DNA was extracted from the EM root tips using the Plant & Fungi Purification Kit (EurX, Poland) according to the manufacturer’s protocol. The fungal taxa were identified based on the internal transcribed spacer (ITS) region of the rDNA. The PCR analysis and the DNA sequencing were conducted as described by Hrynkiewicz et al. (2009, 2015). The identification process required a minimum of 98% similarity to the sequence investigated with reference sequences deposited in GenBank and/or the UNITE nucleotide database. Contigs of ITS sequences were aligned using Clustal W (Thompson et al. 1997). Phylogenetic relationships were investigated using PAUP, version 4.0b10 (Swofford 2002): Neighbour-joining analyses were performed with Kimura 2-parameter genetic distances (Kimura 1980) combined with bootstrap analyses (Felsenstein 1985) from 1000 replicates.

2.5 Statistical analyses

The tested plots were ordered by increasing level of salinity (ECe) obtained by physicochemical analysis of their soil. Differences in the abundance of EMF and non-mycorrhizal root tips (NM) for all of the research plots (I–V) were investigated using the nonparametric Kruskal – Wallis test and the Dunn test for post hoc comparisons (Statistica ver. 7, StatSoft 1995). Differences between the soil parameters at the five plots (I–V) were tested using the same method. Redundancy Analysis (RDA) was performed for the EMF colonization of A. glutinosa and soil properties, and the percentages of fungal symbionts in molecular analysis and soil properties were distinguished in molecular analysis and soil properties. The relative importance and statistical significance of each environmental factor in the ordination model was assessed by a forward selection procedure and the Monte Carlo permutation test. The ordination method was applied using the Canoco 4.5 package (ter Braak and Šmilauer 2002). For each plot (I–V): the number of species (S), and the Shannon – Wiener index of diversity (H′) were calculated according to the formula:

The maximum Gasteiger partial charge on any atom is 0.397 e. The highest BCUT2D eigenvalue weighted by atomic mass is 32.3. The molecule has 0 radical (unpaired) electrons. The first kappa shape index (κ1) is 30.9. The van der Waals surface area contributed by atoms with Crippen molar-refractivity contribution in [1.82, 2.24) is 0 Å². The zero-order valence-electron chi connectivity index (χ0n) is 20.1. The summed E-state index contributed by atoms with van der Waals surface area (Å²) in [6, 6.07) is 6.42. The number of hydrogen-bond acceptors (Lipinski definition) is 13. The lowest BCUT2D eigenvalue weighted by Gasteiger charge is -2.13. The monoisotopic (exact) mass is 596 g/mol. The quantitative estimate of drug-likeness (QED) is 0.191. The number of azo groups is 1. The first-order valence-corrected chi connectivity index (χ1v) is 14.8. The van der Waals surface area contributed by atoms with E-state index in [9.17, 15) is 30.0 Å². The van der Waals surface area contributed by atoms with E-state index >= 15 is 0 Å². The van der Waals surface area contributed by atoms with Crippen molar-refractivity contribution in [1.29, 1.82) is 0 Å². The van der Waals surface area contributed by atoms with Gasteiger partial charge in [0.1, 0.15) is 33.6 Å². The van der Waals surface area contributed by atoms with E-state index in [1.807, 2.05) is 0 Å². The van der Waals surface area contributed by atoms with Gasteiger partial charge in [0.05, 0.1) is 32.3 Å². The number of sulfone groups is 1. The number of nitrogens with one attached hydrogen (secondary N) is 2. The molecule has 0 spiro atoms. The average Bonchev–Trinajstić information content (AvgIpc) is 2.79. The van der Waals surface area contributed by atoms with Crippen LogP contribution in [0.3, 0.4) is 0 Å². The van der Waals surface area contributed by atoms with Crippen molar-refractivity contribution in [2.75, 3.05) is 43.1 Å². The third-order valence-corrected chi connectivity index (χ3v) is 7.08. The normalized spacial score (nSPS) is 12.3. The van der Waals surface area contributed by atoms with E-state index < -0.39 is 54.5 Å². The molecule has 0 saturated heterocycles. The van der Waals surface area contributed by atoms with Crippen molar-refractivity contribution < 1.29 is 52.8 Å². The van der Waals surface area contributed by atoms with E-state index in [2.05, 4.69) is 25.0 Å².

$$ {H}^{\hbox{'}}=-{\sum}_{i=l}^S{p}_i\ln {p}_i, $$
where pi is the proportion (n N−1) of individuals of one particular species found (n) divided by the total number of individuals found (N), and S is the number of species (Shannon 1948). In our calculation, one ectomycorrhizal root tip was considered to be an individual. Differences between S and H′ at the five plots investigated (I–V) were tested by ANOVA and Tukey’s tests for post hoc comparisons (Statistica ver. 7, StatSoft 1995). S and H′ were analysed in relation to the level of salinity (ECe, ECe1:5) and the total phosphorus level (correlation matrix) since both parameters significantly affected the fungal distribution observed in the RDA analysis (Statistica ver. 7, StatSoft 1995). All statistic tests utilized an alpha error at the 0.05 level.

3 Results

3.1 Physicochemical soil analysis

The level of electrical conductivity in the saturated extract (ECe) differed at the five test sites studied and ranged between 2.54 and 6.85 (dS⋅m−1) (Table 1). Classification of soil salinity level at the five test sites can be described according to Richards (1954) and Jackson (1958) as slightly saline at sites I and II (2–4 dS·m−1 of saturated extract) and moderately saline at sites III – V (4–8 dS·m−1). The analysis of electrical conductivity in the 1:5 extract (EC1:5) showed significant differences between test sites I and III (403 and 760 dS⋅m−1, respectively) and, in the case of chloride content (Cle), between the test sites I and IV (717 and 1867 mg⋅dm−1, respectively). Significantly different values of organic matter (OM), organic carbon (C) and total nitrogen (Nt) were observed for plot I (the highest) and plot V (the lowest). Additionally, plot IV had the lowest pH value (4.8) and P content (31.4 mg⋅kg−1)The moisture content (M) and M:SP ratio did not differsignificantly between investigated sites (Table 1).
Table 1

Results of the analysis of soil properties (mean ± standard deviation) and Kruskal – Wallis test with the Dunn post hoc comparisons for the five positions (I–V)

 

Plots

I

II

III

IV

V

p

ECe (dS·m-1)

2.54

3.58

5.46

5.62

6.85

-

EC1:5 (dS·m-1)

403 ± 6 a

486 ± 26 ab

760 ± 30 b

466 ± 12 ab

533 ± 21ab

0.01

Cle (mg·dm-1)

717 ± 14 a

1000 ± 25 ab

1725 ± 25 ab

1867 ± 14 b

2225 ± 50 ab

0.01